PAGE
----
Macbeth Speech – Assessment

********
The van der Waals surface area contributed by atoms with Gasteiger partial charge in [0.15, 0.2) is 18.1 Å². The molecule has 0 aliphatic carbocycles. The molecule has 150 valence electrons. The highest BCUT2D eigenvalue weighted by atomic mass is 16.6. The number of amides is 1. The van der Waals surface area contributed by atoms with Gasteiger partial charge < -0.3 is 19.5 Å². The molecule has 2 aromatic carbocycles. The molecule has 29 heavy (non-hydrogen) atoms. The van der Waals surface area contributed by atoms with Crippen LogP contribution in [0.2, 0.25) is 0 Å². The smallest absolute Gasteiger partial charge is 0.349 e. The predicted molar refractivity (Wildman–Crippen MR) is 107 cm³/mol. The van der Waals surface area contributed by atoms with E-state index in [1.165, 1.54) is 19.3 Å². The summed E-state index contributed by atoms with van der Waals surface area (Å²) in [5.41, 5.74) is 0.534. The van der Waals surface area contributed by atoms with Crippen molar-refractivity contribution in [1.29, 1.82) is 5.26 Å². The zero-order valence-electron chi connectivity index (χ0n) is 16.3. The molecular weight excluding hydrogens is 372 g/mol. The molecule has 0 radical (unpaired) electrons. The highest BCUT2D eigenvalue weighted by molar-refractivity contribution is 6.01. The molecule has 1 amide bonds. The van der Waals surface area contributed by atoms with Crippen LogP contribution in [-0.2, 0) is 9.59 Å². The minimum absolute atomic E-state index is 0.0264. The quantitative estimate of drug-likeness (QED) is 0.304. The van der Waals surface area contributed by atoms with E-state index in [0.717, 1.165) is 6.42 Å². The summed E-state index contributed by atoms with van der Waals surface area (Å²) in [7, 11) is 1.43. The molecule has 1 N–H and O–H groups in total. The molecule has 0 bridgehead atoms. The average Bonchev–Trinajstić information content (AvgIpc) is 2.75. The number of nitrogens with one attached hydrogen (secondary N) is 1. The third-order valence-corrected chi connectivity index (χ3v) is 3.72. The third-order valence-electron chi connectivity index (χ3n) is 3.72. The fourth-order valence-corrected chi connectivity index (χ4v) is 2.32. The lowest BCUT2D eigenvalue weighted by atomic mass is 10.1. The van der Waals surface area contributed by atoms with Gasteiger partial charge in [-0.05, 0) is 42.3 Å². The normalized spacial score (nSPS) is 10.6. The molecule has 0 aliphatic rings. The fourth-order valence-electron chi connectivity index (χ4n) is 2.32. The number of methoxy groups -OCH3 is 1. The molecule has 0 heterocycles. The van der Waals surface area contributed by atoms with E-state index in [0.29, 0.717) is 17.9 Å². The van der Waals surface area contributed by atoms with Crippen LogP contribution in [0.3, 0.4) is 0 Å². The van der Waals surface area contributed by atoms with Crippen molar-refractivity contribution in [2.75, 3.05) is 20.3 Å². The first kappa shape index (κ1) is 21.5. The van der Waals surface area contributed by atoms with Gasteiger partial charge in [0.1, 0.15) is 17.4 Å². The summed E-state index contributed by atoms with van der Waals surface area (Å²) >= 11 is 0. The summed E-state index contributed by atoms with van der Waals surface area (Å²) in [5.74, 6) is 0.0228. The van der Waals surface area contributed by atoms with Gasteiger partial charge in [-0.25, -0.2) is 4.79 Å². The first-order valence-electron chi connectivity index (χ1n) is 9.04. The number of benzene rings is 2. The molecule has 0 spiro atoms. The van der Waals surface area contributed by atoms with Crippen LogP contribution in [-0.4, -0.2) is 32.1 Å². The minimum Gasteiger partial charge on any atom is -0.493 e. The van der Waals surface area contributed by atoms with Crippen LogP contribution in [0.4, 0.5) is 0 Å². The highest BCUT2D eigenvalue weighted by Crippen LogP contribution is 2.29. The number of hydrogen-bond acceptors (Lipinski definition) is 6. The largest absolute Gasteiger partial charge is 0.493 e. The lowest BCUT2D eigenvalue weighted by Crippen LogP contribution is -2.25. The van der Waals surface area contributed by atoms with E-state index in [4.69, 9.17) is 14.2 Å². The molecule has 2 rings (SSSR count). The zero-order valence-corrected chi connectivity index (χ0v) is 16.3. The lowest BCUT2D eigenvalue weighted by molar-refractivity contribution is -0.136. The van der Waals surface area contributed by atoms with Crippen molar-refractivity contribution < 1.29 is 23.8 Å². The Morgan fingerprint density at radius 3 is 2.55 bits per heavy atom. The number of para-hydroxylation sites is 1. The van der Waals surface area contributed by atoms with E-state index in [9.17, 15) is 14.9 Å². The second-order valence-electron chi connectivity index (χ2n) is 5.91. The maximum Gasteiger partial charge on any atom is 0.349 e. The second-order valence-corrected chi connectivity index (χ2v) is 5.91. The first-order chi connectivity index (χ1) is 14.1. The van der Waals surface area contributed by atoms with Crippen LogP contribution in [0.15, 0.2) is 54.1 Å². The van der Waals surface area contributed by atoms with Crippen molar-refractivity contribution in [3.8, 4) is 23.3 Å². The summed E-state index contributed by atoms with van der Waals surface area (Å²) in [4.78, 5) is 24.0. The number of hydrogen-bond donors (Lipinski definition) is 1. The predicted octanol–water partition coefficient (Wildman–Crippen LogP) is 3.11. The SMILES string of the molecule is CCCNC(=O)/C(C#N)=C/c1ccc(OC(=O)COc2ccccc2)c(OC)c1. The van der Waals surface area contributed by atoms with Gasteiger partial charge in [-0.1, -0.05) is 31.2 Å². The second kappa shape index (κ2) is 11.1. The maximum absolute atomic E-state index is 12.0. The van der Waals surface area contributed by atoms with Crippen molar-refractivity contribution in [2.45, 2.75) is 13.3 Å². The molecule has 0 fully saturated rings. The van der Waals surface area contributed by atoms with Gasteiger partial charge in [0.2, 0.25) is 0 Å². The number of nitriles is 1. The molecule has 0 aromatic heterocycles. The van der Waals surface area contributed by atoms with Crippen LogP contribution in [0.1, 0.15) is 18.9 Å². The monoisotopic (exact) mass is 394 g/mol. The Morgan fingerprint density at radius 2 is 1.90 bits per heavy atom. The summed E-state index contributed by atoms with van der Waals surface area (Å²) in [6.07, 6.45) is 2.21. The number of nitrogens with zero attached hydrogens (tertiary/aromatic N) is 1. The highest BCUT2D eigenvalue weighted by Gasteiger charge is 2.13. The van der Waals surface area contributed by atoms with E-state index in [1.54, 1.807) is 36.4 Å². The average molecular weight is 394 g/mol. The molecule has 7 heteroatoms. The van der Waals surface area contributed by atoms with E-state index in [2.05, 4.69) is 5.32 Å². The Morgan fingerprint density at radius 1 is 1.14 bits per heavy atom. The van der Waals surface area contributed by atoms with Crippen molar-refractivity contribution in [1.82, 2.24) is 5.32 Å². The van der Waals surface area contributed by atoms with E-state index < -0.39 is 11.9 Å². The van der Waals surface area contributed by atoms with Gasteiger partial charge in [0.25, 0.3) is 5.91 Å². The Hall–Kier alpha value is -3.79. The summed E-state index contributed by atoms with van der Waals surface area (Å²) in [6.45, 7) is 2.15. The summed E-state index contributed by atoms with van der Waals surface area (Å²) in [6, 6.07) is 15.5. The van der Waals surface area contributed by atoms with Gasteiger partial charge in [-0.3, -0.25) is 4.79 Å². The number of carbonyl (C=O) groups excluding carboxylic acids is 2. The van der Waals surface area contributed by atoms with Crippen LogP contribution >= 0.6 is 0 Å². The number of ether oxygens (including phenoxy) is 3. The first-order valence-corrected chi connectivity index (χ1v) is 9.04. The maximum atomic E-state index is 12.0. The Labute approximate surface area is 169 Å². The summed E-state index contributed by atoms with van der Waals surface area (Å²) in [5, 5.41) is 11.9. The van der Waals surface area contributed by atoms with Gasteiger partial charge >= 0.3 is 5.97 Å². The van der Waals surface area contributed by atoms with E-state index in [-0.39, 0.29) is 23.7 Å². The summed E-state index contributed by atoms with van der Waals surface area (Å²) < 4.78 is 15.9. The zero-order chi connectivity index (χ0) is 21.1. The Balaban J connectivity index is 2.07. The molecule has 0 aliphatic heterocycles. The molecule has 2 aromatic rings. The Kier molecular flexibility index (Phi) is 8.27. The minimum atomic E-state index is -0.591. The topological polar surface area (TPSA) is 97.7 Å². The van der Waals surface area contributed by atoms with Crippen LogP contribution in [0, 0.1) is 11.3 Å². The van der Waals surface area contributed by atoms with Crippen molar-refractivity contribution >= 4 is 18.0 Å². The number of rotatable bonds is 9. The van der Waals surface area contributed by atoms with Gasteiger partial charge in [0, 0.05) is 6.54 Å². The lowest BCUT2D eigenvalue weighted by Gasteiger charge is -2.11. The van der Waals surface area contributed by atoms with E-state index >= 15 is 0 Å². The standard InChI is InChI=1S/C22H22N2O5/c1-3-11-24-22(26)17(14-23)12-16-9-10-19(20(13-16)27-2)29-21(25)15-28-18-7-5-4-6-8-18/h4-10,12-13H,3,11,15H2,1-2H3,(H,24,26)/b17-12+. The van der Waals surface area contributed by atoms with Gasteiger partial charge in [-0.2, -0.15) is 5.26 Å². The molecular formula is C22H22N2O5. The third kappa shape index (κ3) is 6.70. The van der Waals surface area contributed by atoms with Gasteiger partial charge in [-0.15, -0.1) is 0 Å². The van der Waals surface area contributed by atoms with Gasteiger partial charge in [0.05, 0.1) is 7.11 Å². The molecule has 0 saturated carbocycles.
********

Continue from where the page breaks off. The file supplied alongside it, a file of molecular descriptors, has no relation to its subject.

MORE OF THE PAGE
Good morning fellow year 10s, as you may know my name is Andre and I’m up here to discuss the techniques William Shakespeare has used to expressed the theme of ambition and good vs. evil in Macbeth, Shakespeare expressed these themes using various techniques such as imagery, symbolism, hyperbole and personification. The theme of ambition is one of the major themes within the story and it shows the destruction ambition can cause. When Shakespeare first introduces us to Macbeth, who in my opinion is the most ambitious character in the story and who’s also husband of Lady Macbeth, thane of glamis and a brave warrior is our first impression when we read of his courageous act in the battle. His fame on the battlefield wins him great honour from the King. Nevertheless he is a human whose private ambitions are made clear through his asides and soliloquies. His desire to become King and have power is driven by his ambition manipulative wife. Shakespeare stats Macbeths ambition in Act 1, Scene 5 through the letter Macbeth writes to Lady Macbeth. Shakespeare uses a positive tone to show Macbeth’s ambition. “They met me in the day of success, and I have learned by the perfectest report, they have more in them than mortal knowledge. When I burned in desire to question them further, they made themselves air, into which they vanished.” And in that quote he also uses a hyperbole “When I burnt in desire” this shows how much Macbeth wanted the title of the King. Ambition played a huge factor in both Macbeth and Lady Macbeth’s decision to kill King Duncan. “I have no spur to prick the sides of my intent, but only Vaulting Ambition, which o'erleaps itself and falls on the other” Shakespeare uses personification to describe that "vaulting ambition" along with the manipulative ways of his wife is all that makes him to give in to the terrible act of murdering Duncan and that his intent is nothing but personal gain. The theme of Good vs. Evil is one...
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